I am very curious as we have small numbers of the red and white fly agaric mushrooms (Amanita muscaria) which grow near our oak trees. And each year they are munched enthusiastically – the huge caps consumed entirely with only the stems remaining. These mushrooms can make humans feel quite very sick, and very strange – and I wonder if wallabies are affected in the same way? Or if they are impervious to these effects?

I have been unabe to find any research on this, or any accounts – so if anyone has seen their wallabies acting strangely this mushroom season – do get in touch via my blog! Unlike Gayle, I do not have a night camera – so the mushrooms could be being consumed by our local Bobucks or Mountain Brushtail Possums. And if so – how does it affect them?

With thanks to Gayle Osborne, Wombat Forestcare, and Geoff Park for his fantastic photo.

A lot of fungi consumption here!

PS – an important note…Swamp wallabies and Greater Gliders and all the other Wombat Forest locals do NOT NEED a gold mine in their forest.

Some time ago I wrote about the Victorian Environmental Assessment Council’s (VEAC) for Wombat State Forest ( see here)

The state government was supposed to respond to these final recommendations to protect almost 60,000 hectares of central west forests in new national parks within 6 months.

The announcement should have been made by the end of February of this year – as it is nearly then end of June, this now constitutes a breach of legislation and statutory duty.

The forests worthy of protection as National Parks include the Wombat Forest (near Daylesford), Wellsford Forest (near Bendigo), Pyrenees Ranges Forest (near Avoca), and Mount Cole Forest (near Beaufort).

Blackwood residents say #NoWombatGold – photo by Sandy Scheltema


And now – Fosterville Mines in Bendigo has commenced exploratory drilling for gold in the VEAC proposed Wombat-Lerderderg National Park (very near Shaws Lake, in the Wombat State Forest).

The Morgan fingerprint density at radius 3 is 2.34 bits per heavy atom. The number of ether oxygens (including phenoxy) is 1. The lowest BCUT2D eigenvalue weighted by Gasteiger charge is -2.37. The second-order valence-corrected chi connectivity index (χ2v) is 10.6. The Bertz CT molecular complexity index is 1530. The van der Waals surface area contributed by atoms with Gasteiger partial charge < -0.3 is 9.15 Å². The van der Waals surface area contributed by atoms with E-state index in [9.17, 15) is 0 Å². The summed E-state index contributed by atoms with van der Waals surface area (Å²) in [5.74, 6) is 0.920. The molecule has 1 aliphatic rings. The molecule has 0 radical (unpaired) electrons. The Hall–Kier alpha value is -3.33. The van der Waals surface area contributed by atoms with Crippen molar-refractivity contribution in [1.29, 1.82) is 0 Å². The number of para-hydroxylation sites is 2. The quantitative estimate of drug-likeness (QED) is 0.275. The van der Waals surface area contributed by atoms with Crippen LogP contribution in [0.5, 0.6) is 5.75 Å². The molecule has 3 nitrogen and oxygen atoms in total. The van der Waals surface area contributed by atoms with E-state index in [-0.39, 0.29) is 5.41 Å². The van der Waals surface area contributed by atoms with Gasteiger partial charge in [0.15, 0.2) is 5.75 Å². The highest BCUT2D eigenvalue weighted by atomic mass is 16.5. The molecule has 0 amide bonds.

Wombat Forestcare is asking concerned people to contact Mary-Anne Thomas and the minister to voice their concerns.

To send an email to the minister via an online form – see the VNPA website here

There is also a Change.org petition http://chng.it/bMXFc9gBFJ

6 Comments

  1. Dear Tanya, I have been watching the black wallabies here searching for and eating mushrooms. I am pretty sure that are the pinkish ones we have in spades here that grow under the yellow gum. None of this is verified other than I can see that mushroom have been eaten. I have included a photo of our granddaughter with a couple of huge fungi here and the smallest All the best Kate Roberts

    On Sat, 20 Jun 2020 3:21 pm Birds, bats, beetles and blossoms wrote:

    > Tanya Loos posted: ” It really is a wonderful fungi season in central > Victoria – both the Wombat Forest and drier forests to the north are filled > with an ever changing array of spectacular forms. This bounty represents > the fruiting bodies of these organisms – and they also p” >

    1. Hi kate! the photo didn’t come through I am afraid – I bet it was cute. Pinkish ones eh? so many varieties 🙂 bet your block looks great this year!

  2. Thanks Tanya!Loved the fungi articles.Very interesting.Great pics too!!Cheers,Vanessa CravenSent from my Samsung Galaxy smartphone.

  3. As usual you educate us about our environment in an interesting, entertaining way…when is the first book and the first children’s book?